Colorful identity

Lately, I’ve been pondering this paradox in my life surrounding the word “yellow.” In case you can’t tell from my lovely last name, I am in fact Asian, born in the United States and raised by

two loving parents who emigrated from Taiwan because of those quintessentially American ideals of freedom and the pursuit of happiness.

I like to make a lot of jokes about the fact that I am yellow, maybe more than is appropriate in our society. For example, a conversation with two friends – one white, one yellow – recently went something like this:

Person 1: You know, I was really yellow when I came out of the womb.

Me: Me too.

Person 2: I still am.

I’ve noticed that my joking can make people slightly uncomfortable, as if the reminder of my skin color (which at the moment is more like a nice Vitamin-D-deficient light tan) is unnecessary (which is probably true) or discomforting (which it shouldn’t be).

Yet, I often hear “yellow” used in the context of the term “yellow fever,” a label for a person’s preference or tendency toward Asian people in the romantic and/or sexual sense, most often in reference to heterosexual males. I use this term all the time, and I hear it often enough at the College. It’s catchy, and with the disproportionate number of Asian females at this school, it is often far too useful and accurate of a description.

However, these days I’ve been feeling conflicted. It all began with the question of how it is less socially appropriate for me to use “yellow” to refer to myself, but more appropriate for anyone to use “yellow fever” when discussing a person’s romantic or sexual pursuits. I mean, if anyone in the Williams community were to start using the term “black fever” or “red fever,” there would probably be a mini-uprising that would force entries to have another awkward mediated discussion about the convoluted issues of race and hookups. And in overthinking this paradox, I’ve recently come to the conclusion that if anything, “yellow fever” is probably the more offensive term of the two in a hypersensitive and politically correct world.

Over the years, I’ve decided that the role of my race begins with first, an acceptance that I am Asian, and second, the realization that my race is only one facet of my identity rather than an all-encompassing term for who I am. For those of you who like sets, I am an entire set of characteristics that includes the term “Asian,” rather than just one element of the set of Asians. As such, I don’t mind calling myself yellow, as it is just one of the many adjectives used to describe me, alongside small, introverted, cynical and unathletic. On the other hand, a term like “yellow fever” begins with that set of Asians and reduces all the poor boys and girls on the victim side of yellow fever to their racial identity.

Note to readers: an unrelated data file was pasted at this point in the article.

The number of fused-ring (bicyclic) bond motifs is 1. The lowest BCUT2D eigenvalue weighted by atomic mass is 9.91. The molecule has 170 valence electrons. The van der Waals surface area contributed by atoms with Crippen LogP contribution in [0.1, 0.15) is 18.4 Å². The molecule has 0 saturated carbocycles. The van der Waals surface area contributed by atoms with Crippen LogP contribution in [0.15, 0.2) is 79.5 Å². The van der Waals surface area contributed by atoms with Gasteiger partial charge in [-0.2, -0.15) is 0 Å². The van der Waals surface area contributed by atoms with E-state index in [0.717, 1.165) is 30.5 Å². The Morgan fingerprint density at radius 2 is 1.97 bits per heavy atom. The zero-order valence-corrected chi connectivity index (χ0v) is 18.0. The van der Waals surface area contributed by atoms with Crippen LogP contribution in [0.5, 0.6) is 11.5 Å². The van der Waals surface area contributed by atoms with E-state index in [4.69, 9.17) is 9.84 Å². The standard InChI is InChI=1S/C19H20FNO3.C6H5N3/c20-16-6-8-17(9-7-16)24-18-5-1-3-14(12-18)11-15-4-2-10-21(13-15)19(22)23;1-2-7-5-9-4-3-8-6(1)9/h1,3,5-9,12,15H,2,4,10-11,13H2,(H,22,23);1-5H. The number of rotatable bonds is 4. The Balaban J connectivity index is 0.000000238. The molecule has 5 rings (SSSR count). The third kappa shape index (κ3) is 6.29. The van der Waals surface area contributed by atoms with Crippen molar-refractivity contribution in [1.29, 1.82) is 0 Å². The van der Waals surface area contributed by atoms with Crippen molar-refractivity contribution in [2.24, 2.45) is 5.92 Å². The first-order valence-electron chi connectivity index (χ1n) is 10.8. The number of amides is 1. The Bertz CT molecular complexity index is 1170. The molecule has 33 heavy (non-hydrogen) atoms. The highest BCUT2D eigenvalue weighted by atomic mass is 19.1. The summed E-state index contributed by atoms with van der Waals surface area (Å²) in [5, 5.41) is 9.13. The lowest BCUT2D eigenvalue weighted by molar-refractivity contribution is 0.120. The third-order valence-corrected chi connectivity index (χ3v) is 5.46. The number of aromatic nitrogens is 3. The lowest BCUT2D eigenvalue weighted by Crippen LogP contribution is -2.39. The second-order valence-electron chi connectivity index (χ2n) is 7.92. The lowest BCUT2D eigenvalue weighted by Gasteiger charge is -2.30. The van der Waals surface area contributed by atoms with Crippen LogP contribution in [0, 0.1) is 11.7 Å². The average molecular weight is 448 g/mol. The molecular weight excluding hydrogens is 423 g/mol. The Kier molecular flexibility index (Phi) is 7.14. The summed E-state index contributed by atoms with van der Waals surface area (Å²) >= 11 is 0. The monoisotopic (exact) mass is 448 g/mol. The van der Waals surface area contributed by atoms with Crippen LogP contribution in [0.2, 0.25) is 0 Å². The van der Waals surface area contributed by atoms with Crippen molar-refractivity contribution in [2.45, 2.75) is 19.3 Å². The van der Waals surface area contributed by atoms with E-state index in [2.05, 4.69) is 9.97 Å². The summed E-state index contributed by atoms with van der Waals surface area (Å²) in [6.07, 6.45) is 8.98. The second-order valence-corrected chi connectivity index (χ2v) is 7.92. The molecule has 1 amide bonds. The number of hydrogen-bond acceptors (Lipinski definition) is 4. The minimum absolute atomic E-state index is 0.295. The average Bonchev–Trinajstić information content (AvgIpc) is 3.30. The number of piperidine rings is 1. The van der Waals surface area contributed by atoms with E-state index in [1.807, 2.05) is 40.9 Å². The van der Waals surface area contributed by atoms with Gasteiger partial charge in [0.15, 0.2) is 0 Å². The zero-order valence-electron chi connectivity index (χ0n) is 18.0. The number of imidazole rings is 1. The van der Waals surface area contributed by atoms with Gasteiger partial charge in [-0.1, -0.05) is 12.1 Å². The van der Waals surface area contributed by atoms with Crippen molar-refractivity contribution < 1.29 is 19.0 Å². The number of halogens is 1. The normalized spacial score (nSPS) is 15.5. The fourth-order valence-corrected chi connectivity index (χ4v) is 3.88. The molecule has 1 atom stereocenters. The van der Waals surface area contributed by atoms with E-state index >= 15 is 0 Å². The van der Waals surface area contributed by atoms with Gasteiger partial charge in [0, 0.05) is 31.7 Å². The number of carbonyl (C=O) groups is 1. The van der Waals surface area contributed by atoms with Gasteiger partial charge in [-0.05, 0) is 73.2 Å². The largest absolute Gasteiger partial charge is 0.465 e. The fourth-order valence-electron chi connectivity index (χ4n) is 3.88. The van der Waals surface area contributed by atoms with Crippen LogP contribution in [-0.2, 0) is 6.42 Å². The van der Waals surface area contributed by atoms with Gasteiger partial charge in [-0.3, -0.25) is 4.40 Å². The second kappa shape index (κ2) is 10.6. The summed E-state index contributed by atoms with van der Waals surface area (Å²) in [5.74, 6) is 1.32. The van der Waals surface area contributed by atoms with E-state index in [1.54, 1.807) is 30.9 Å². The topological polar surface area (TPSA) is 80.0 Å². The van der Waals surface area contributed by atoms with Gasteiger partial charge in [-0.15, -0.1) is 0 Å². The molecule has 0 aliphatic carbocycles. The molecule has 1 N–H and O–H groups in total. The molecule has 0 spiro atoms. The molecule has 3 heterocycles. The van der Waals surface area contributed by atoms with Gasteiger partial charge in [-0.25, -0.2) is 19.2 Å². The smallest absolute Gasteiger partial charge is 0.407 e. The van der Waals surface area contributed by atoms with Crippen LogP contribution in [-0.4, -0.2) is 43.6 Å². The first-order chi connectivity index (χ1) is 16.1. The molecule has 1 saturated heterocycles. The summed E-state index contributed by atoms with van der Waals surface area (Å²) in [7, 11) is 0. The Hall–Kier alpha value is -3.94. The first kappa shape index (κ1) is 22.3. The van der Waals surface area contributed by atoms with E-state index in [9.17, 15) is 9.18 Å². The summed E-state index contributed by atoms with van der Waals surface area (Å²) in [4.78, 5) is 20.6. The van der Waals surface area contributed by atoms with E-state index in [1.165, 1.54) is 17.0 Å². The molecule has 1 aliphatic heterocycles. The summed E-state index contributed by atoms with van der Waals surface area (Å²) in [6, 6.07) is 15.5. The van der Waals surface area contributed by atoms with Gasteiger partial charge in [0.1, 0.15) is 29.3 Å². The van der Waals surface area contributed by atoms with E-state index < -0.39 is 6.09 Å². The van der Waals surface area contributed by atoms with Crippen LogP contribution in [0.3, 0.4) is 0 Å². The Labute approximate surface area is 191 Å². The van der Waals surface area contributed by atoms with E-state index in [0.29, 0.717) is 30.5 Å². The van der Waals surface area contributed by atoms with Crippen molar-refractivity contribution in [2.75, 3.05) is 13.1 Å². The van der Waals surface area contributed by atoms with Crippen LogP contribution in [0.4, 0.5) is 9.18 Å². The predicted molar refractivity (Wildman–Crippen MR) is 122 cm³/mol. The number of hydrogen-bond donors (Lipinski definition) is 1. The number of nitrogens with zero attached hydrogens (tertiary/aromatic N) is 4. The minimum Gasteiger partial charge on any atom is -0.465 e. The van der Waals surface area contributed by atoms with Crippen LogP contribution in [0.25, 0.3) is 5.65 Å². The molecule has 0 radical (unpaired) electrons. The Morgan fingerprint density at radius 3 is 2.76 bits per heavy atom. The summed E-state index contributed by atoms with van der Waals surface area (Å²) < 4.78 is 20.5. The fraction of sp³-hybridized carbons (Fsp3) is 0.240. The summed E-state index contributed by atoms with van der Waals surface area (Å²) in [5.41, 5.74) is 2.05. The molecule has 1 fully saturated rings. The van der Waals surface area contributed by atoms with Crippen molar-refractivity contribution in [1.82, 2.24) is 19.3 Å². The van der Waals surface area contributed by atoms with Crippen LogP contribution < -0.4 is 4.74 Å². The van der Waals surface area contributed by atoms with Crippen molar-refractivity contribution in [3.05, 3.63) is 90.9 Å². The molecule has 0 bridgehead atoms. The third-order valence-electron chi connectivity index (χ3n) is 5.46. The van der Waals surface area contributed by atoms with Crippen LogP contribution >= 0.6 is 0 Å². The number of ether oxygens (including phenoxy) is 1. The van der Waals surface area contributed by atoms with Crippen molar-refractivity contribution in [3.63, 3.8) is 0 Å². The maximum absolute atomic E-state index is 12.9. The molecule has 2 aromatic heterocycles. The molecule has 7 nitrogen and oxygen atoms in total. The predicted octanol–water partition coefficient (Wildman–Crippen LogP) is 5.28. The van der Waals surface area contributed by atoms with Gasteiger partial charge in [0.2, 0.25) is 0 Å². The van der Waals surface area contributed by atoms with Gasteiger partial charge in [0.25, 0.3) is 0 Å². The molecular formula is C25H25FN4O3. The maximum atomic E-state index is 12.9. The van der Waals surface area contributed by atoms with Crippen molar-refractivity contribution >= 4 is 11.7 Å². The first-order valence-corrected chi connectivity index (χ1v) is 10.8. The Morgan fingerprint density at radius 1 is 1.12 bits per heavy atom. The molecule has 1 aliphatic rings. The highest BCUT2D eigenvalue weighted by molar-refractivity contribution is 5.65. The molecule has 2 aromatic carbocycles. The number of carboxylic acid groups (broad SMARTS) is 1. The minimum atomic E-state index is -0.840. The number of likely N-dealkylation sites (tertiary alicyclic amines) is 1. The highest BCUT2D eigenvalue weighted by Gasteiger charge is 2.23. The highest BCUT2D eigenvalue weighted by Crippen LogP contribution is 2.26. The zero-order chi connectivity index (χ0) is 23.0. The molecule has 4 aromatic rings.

I highly doubt anyone wants to be labeled purely by his or her race. No one was outwardly racist against Asians where I grew up in Massachusetts, so I was never really aware of my race until I hit high school, when I befriended a crazy ball of energy who spent her free time longboarding and smoking pot. She would call me her “only Asian friend” and react to my good scores on tests with, “Oh, of course Tricia did well; she’s Asian.”

The somewhat flattering Asian stereotype – smart, hardworking, quiet, nerdy – began to travel with me wherever I went, and I sometimes felt as if my attributes were a result of my race, a feeling that came to a climax during the avalanche of college admissions. For all the schools that didn’t accept me, some people would reason that it was because I was just one of many Asians, a proposition that boggled my mind. I sincerely don’t want to believe this idea, and besides, I entered the college admissions process so halfheartedly and thank the gods that be that I miraculously got into Williams. But how can I not wonder a little how my life would be different if I were white, or black, or brown?

I suppose a term like “yellow fever” has increasingly made me feel off-kilter because it suggests that someone might be attracted to me purely on the basis of my race, a social construct that I have no control over whatsoever. It’s a weird feeling, and so I’m thinking maybe I should stop using a term with such a one-dimensional concept underlying it.

I would be lying if I said I have a solution to this issue, and I’m in no position to tell you what to do. Besides, I already feel conflicted and hypocritical just writing this op-ed. At the least, I hope you understand what it’s like to think in terms of each set of individuals, rather than that large set of Asians. Regardless of race, sexuality, gender, major or sport, a person is firstly an individual, a set of many wonderfully interesting characteristics that paint his or her portrait. For example, I love the color yellow and I’m happy to be yellow, but I’m first and foremost Patricia Ho, that quiet girl with short hair at Williams who takes biology classes and loves to play cello and piano and just happens to be yellow.

Tricia Ho ’16 is from Newton, Mass. She lives in Fitch.